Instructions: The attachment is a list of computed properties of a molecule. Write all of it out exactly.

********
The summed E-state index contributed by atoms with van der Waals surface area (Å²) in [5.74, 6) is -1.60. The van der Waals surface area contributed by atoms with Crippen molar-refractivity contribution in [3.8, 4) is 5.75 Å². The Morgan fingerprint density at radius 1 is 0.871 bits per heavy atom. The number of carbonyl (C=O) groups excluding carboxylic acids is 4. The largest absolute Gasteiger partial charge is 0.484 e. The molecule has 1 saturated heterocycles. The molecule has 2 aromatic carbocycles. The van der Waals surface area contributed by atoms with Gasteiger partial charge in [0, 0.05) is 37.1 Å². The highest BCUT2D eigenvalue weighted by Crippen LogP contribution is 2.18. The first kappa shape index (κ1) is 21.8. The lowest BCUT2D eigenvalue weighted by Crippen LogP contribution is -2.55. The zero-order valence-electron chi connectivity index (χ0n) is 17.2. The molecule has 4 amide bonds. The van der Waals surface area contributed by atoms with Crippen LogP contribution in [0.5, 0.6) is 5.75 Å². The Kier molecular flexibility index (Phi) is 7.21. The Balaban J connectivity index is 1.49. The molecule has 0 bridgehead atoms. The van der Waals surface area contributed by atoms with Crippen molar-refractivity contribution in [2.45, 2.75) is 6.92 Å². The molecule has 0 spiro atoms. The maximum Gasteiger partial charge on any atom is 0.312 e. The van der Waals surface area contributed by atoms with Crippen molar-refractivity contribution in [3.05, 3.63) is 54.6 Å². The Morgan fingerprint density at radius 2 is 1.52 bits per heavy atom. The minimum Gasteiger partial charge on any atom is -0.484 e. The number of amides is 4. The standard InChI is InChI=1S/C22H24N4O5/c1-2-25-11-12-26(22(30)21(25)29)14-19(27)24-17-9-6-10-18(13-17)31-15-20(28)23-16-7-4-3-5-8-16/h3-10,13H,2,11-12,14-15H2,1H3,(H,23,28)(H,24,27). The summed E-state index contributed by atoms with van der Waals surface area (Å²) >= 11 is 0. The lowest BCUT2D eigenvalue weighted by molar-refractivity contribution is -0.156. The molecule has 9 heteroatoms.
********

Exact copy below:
The summed E-state index contributed by atoms with van der Waals surface area (Å²) in [5.74, 6) is -1.60. The van der Waals surface area contributed by atoms with Crippen molar-refractivity contribution in [3.8, 4) is 5.75 Å². The Morgan fingerprint density at radius 1 is 0.871 bits per heavy atom. The number of carbonyl (C=O) groups excluding carboxylic acids is 4. The largest absolute Gasteiger partial charge is 0.484 e. The molecule has 1 saturated heterocycles. The molecule has 2 aromatic carbocycles. The van der Waals surface area contributed by atoms with Gasteiger partial charge in [0, 0.05) is 37.1 Å². The highest BCUT2D eigenvalue weighted by Crippen LogP contribution is 2.18. The first kappa shape index (κ1) is 21.8. The lowest BCUT2D eigenvalue weighted by Crippen LogP contribution is -2.55. The zero-order valence-electron chi connectivity index (χ0n) is 17.2. The molecule has 4 amide bonds. The van der Waals surface area contributed by atoms with Crippen LogP contribution in [0.5, 0.6) is 5.75 Å². The Kier molecular flexibility index (Phi) is 7.21. The Balaban J connectivity index is 1.49. The molecule has 0 bridgehead atoms. The van der Waals surface area contributed by atoms with Crippen molar-refractivity contribution in [2.45, 2.75) is 6.92 Å². The molecule has 0 spiro atoms. The maximum Gasteiger partial charge on any atom is 0.312 e. The van der Waals surface area contributed by atoms with Crippen molar-refractivity contribution in [3.05, 3.63) is 54.6 Å². The Morgan fingerprint density at radius 2 is 1.52 bits per heavy atom. The minimum Gasteiger partial charge on any atom is -0.484 e. The number of amides is 4. The standard InChI is InChI=1S/C22H24N4O5/c1-2-25-11-12-26(22(30)21(25)29)14-19(27)24-17-9-6-10-18(13-17)31-15-20(28)23-16-7-4-3-5-8-16/h3-10,13H,2,11-12,14-15H2,1H3,(H,23,28)(H,24,27). The summed E-state index contributed by atoms with van der Waals surface area (Å²) >= 11 is 0. The lowest BCUT2D eigenvalue weighted by molar-refractivity contribution is -0.156. The molecule has 9 heteroatoms.